Waqar Ahmed, Assistant Director and Floor Runner

Waqar Ahmed, Assistant Director and Floor Runner

What was your path into film and TV?

I started my career from Pakistan Broadcasting House – Karachi, also known as Radio Pakistan, Karachi Centre, as a student writer and broadcaster in 1997. Alongside, I joined a theatre and then in 2003, I started working on television dramas. In 2010, I moved to the UK and completed my undergrad filmmaking degree from the Northern film school Leeds. With the help of Screenskills and Screen Yorkshire, I landed my first job on a British film as a trainee AD in 2019.

What are some recent projects that you've worked on in Yorkshire?

I worked on The Duke, wore a few hats on Ali & Ava and was there on Jayne Mansfield 66/67.

Tell us about any particular highlights and any notable challenges that you have overcome during your career in the industry?

The highlights have been many and so have the challenges. In terms of highlights the start of my career is one of the highlights. Pakistan is almost three and a half times bigger than the UK and back in the days there was only one radio channel and I was there, working as a student writer and broadcaster.

I see my undergrad filmmaking degree from Leeds as an achievement too. It was a dream to learn and study filmmaking in the very land it was born, I now take pride in saying that I have done it. Even better, my graduation film ‘Curtains’ was nominated for Royal television society’s student award for Yorkshire region in 2017–18. So got a bit of a recognition on top as a bonus.

By now I have experience of four different mediums and five different film industries.

In terms of challenges: when I moved to the UK, I didn’t know anyone. We all know that the doors to this industry open from inside only. So, I struggled for a long time to get in and get a job in the British film or TV industry, nine years to be precise.

Eventually, on a fine evening, I met Richard Knight from Screen Yorkshire in Mentoring Roadshow organised by ScreenSkills in Leeds. A month later I found myself working on a British film.

What do you love about working in Yorkshire?

Any place is as good as the people living there, Yorkshire is no different. People here are friendly, accommodating and welcoming. They are very supportive towards any healthy activity including filmmaking.

Yorkshire provides the freedom to pull that last-minute change of plan without any hassle. Towns and cities are well connected and in absence of crazy traffic, commuting from one location to another is less time consuming. The depth of field which we get here through a tiny kitchen window even in an urban setting is really hard to match elsewhere. Yorkshire is easy on eyes, ears and pockets. Its cost effective to make films here.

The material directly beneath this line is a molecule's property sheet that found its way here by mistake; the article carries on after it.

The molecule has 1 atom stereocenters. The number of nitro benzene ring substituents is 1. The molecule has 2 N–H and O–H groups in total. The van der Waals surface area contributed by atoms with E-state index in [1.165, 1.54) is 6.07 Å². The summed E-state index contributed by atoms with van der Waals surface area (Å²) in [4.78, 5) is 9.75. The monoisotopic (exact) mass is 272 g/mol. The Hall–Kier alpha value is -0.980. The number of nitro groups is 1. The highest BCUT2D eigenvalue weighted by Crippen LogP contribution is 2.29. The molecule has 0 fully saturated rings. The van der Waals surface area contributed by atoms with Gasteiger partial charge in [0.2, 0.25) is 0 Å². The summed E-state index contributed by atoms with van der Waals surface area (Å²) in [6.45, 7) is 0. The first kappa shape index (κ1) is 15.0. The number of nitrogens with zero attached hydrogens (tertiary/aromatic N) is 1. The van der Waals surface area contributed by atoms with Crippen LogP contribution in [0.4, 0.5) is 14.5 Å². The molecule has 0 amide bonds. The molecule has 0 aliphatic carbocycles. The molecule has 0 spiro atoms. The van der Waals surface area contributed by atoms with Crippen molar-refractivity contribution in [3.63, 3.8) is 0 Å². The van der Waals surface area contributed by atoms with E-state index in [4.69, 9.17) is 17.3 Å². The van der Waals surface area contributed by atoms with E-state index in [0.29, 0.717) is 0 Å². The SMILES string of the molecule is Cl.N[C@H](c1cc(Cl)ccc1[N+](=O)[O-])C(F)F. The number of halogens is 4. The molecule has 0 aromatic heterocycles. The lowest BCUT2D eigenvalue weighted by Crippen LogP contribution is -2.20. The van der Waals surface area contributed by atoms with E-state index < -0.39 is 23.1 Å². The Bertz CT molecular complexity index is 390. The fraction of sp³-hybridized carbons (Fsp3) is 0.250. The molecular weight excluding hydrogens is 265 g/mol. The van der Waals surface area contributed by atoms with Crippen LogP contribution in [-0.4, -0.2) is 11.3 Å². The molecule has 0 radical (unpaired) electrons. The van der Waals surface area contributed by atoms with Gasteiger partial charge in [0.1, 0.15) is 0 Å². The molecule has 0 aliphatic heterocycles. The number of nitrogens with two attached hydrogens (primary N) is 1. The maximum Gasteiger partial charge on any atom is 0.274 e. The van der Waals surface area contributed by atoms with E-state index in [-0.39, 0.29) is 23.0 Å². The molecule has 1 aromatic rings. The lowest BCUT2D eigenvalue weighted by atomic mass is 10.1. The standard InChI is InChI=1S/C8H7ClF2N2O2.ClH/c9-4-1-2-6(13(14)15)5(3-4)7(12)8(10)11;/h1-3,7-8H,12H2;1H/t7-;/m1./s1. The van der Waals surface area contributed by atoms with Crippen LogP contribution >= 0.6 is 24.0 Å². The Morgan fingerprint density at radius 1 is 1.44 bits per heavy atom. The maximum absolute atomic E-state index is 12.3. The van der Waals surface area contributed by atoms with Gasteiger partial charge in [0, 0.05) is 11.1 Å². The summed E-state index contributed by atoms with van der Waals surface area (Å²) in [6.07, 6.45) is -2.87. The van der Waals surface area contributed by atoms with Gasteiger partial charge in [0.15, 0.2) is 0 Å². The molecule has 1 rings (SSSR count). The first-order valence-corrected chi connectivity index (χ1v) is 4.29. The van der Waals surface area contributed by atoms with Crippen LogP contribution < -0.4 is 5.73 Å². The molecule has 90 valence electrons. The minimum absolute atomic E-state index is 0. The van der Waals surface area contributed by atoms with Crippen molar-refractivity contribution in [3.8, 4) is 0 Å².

So, what’s not to love about Yorkshire? It’s beautiful, tasteful and diverse, not just places but people and food too. From the times of Roman empire to modern Britain, Yorkshire has got it all covered.

Do you have any advice for people starting out in the industry generally or your department in particular?

Be willing to help people make films. Make friends, a lot of them. Be open to learn and unlearn and learn again. Be thick skinned, understand that you will get rejected much more than you will get hired.

Know the answer of your ‘Why’. Why do you want to do it? Why did you choose this profession? Why are you here? This will help you in the downtimes. This will help you when you’ll be struggling and questioning your career choices. This won’t let you give up.

So, know the answer to your ‘Why’, it’s important, it’ll help and just hang in there, eventually it all pays off. Oh, and if you are in the ADs’ department, do it all with a smile, people should get a sense of calm and control in your presence.

How do you think the production landscape has changed in the region over the past 5 years?

Nothing much has changed Yorkshire was beautiful, it’s still beautiful. People were talented, they are still talented. What’s changed is the perception of the decision makers in London. They have realised that they can no longer ignore the talent, the beauty and what’s on offer in Yorkshire. Slowly and gradually this area has gained the attention of channels, productions houses and filmmakers and more and more are coming to Yorkshire for their production needs. This has seen an influx of investment in arts and entertainment sector and we are seeing more studios, production houses and post houses emerging on the scene. More jobs are on offer, local crew are getting busier and I think this is just the beginning, it will get busier.

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    Olivia Thomas, Film Office Co-ordinator

    Olivia is the first point of call for Screen Yorkshire's Crew Service. She is part of the Film Office team and advises on filming enquiries, including locations, crew, facilities and permitting and also maintains our film locations and crew and facilities databases.